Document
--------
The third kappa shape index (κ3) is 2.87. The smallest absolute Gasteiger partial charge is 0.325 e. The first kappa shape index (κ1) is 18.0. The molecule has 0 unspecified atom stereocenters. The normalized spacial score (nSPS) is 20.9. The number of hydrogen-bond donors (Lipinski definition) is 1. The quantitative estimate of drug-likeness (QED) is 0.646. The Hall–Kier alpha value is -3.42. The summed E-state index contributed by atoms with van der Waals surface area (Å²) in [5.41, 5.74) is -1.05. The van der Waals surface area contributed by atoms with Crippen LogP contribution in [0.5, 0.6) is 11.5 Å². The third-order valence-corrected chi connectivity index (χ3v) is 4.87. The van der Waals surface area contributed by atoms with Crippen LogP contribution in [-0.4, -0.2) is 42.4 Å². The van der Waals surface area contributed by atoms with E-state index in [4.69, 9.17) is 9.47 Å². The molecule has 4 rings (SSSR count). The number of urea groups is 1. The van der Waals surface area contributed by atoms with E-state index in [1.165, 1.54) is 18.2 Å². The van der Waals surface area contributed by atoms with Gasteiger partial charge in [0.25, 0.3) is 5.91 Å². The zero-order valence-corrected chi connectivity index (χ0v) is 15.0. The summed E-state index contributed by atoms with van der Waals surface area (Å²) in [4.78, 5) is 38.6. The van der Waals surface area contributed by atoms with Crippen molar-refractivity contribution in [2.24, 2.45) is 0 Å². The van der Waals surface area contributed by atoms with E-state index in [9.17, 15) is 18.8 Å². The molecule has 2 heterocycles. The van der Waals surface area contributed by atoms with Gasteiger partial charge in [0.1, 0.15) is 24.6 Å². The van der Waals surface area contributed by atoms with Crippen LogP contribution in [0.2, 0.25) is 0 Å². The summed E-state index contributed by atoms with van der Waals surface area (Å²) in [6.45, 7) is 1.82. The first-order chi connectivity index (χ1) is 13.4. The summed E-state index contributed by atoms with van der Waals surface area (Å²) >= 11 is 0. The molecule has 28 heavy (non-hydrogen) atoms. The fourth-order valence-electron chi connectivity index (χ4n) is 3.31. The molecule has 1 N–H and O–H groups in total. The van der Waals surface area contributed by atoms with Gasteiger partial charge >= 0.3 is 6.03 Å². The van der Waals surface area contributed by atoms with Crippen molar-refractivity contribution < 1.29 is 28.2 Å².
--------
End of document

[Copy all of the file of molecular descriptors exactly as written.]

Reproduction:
The third kappa shape index (κ3) is 2.87. The smallest absolute Gasteiger partial charge is 0.325 e. The first kappa shape index (κ1) is 18.0. The molecule has 0 unspecified atom stereocenters. The normalized spacial score (nSPS) is 20.9. The number of hydrogen-bond donors (Lipinski definition) is 1. The quantitative estimate of drug-likeness (QED) is 0.646. The Hall–Kier alpha value is -3.42. The summed E-state index contributed by atoms with van der Waals surface area (Å²) in [5.41, 5.74) is -1.05. The van der Waals surface area contributed by atoms with Crippen LogP contribution in [0.5, 0.6) is 11.5 Å². The third-order valence-corrected chi connectivity index (χ3v) is 4.87. The van der Waals surface area contributed by atoms with Crippen LogP contribution in [-0.4, -0.2) is 42.4 Å². The van der Waals surface area contributed by atoms with E-state index in [4.69, 9.17) is 9.47 Å². The molecule has 4 rings (SSSR count). The number of urea groups is 1. The van der Waals surface area contributed by atoms with E-state index in [1.165, 1.54) is 18.2 Å². The van der Waals surface area contributed by atoms with Gasteiger partial charge in [0.25, 0.3) is 5.91 Å². The zero-order valence-corrected chi connectivity index (χ0v) is 15.0. The summed E-state index contributed by atoms with van der Waals surface area (Å²) in [4.78, 5) is 38.6. The van der Waals surface area contributed by atoms with Crippen molar-refractivity contribution in [2.24, 2.45) is 0 Å². The van der Waals surface area contributed by atoms with E-state index in [9.17, 15) is 18.8 Å². The molecule has 2 heterocycles. The van der Waals surface area contributed by atoms with Gasteiger partial charge in [0.1, 0.15) is 24.6 Å². The van der Waals surface area contributed by atoms with Crippen LogP contribution in [0.2, 0.25) is 0 Å². The summed E-state index contributed by atoms with van der Waals surface area (Å²) in [6.45, 7) is 1.82. The first-order chi connectivity index (χ1) is 13.4. The summed E-state index contributed by atoms with van der Waals surface area (Å²) >= 11 is 0. The molecule has 28 heavy (non-hydrogen) atoms. The fourth-order valence-electron chi connectivity index (χ4n) is 3.31. The molecule has 1 N–H and O–H groups in total. The van der Waals surface area contributed by atoms with Gasteiger partial charge >= 0.3 is 6.03 Å². The van der Waals surface area contributed by atoms with Crippen molar-refractivity contribution < 1.29 is 28.2 Å².